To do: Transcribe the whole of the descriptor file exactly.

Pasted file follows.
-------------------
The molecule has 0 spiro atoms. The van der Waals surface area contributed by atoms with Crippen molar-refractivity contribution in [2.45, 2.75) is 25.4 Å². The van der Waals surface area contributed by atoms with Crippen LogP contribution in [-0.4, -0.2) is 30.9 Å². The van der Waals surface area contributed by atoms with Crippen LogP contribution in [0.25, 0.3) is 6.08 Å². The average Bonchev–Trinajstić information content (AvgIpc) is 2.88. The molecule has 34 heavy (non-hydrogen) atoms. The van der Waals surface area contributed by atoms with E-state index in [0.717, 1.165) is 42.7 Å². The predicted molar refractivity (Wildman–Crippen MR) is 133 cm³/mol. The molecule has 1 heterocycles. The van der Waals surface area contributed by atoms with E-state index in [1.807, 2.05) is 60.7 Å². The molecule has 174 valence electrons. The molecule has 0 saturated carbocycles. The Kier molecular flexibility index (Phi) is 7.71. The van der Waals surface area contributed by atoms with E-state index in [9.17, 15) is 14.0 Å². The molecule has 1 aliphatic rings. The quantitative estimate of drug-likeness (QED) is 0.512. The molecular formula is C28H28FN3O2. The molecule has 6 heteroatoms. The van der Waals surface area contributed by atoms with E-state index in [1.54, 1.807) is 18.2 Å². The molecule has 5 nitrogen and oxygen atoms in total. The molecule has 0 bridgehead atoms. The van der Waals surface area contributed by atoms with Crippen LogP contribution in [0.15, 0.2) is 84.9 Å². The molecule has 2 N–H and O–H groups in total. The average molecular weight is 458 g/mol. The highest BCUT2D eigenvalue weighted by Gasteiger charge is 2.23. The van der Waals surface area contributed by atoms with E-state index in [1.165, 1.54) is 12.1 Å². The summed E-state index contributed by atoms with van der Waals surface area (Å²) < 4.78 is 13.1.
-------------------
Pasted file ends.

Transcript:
The molecule has 0 spiro atoms. The van der Waals surface area contributed by atoms with Crippen molar-refractivity contribution in [2.45, 2.75) is 25.4 Å². The van der Waals surface area contributed by atoms with Crippen LogP contribution in [-0.4, -0.2) is 30.9 Å². The van der Waals surface area contributed by atoms with Crippen LogP contribution in [0.25, 0.3) is 6.08 Å². The average Bonchev–Trinajstić information content (AvgIpc) is 2.88. The molecule has 34 heavy (non-hydrogen) atoms. The van der Waals surface area contributed by atoms with E-state index in [0.717, 1.165) is 42.7 Å². The predicted molar refractivity (Wildman–Crippen MR) is 133 cm³/mol. The molecule has 1 heterocycles. The van der Waals surface area contributed by atoms with E-state index in [1.807, 2.05) is 60.7 Å². The molecule has 174 valence electrons. The molecule has 0 saturated carbocycles. The Kier molecular flexibility index (Phi) is 7.71. The van der Waals surface area contributed by atoms with E-state index in [9.17, 15) is 14.0 Å². The molecule has 1 aliphatic rings. The quantitative estimate of drug-likeness (QED) is 0.512. The molecular formula is C28H28FN3O2. The molecule has 6 heteroatoms. The van der Waals surface area contributed by atoms with E-state index in [1.54, 1.807) is 18.2 Å². The molecule has 5 nitrogen and oxygen atoms in total. The molecule has 0 bridgehead atoms. The van der Waals surface area contributed by atoms with Crippen LogP contribution in [0.15, 0.2) is 84.9 Å². The molecule has 2 N–H and O–H groups in total. The average molecular weight is 458 g/mol. The highest BCUT2D eigenvalue weighted by Gasteiger charge is 2.23. The van der Waals surface area contributed by atoms with E-state index in [1.165, 1.54) is 12.1 Å². The summed E-state index contributed by atoms with van der Waals surface area (Å²) < 4.78 is 13.1.